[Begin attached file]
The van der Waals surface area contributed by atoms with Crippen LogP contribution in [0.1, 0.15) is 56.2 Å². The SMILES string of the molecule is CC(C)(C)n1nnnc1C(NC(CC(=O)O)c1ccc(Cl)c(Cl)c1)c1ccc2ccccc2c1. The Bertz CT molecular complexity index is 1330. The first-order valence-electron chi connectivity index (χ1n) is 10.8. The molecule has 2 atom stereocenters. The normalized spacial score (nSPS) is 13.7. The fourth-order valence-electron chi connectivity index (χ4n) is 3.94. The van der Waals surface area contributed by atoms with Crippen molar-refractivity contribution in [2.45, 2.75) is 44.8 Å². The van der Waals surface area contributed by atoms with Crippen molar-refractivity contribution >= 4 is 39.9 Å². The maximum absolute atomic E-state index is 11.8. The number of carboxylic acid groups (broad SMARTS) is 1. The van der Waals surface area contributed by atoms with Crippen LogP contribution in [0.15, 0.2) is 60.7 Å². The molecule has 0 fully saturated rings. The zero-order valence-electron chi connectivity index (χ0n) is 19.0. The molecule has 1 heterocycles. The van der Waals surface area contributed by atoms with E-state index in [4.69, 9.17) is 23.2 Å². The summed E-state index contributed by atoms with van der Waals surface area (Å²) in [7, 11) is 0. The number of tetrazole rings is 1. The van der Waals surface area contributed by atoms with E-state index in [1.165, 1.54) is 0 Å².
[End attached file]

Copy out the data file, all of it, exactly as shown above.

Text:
The van der Waals surface area contributed by atoms with Crippen LogP contribution in [0.1, 0.15) is 56.2 Å². The SMILES string of the molecule is CC(C)(C)n1nnnc1C(NC(CC(=O)O)c1ccc(Cl)c(Cl)c1)c1ccc2ccccc2c1. The Bertz CT molecular complexity index is 1330. The first-order valence-electron chi connectivity index (χ1n) is 10.8. The molecule has 2 atom stereocenters. The normalized spacial score (nSPS) is 13.7. The fourth-order valence-electron chi connectivity index (χ4n) is 3.94. The van der Waals surface area contributed by atoms with Crippen molar-refractivity contribution in [2.45, 2.75) is 44.8 Å². The van der Waals surface area contributed by atoms with Crippen molar-refractivity contribution >= 4 is 39.9 Å². The maximum absolute atomic E-state index is 11.8. The number of carboxylic acid groups (broad SMARTS) is 1. The van der Waals surface area contributed by atoms with Crippen LogP contribution in [0.15, 0.2) is 60.7 Å². The molecule has 0 fully saturated rings. The zero-order valence-electron chi connectivity index (χ0n) is 19.0. The molecule has 1 heterocycles. The van der Waals surface area contributed by atoms with E-state index in [4.69, 9.17) is 23.2 Å². The summed E-state index contributed by atoms with van der Waals surface area (Å²) in [7, 11) is 0. The number of tetrazole rings is 1. The van der Waals surface area contributed by atoms with E-state index in [1.165, 1.54) is 0 Å².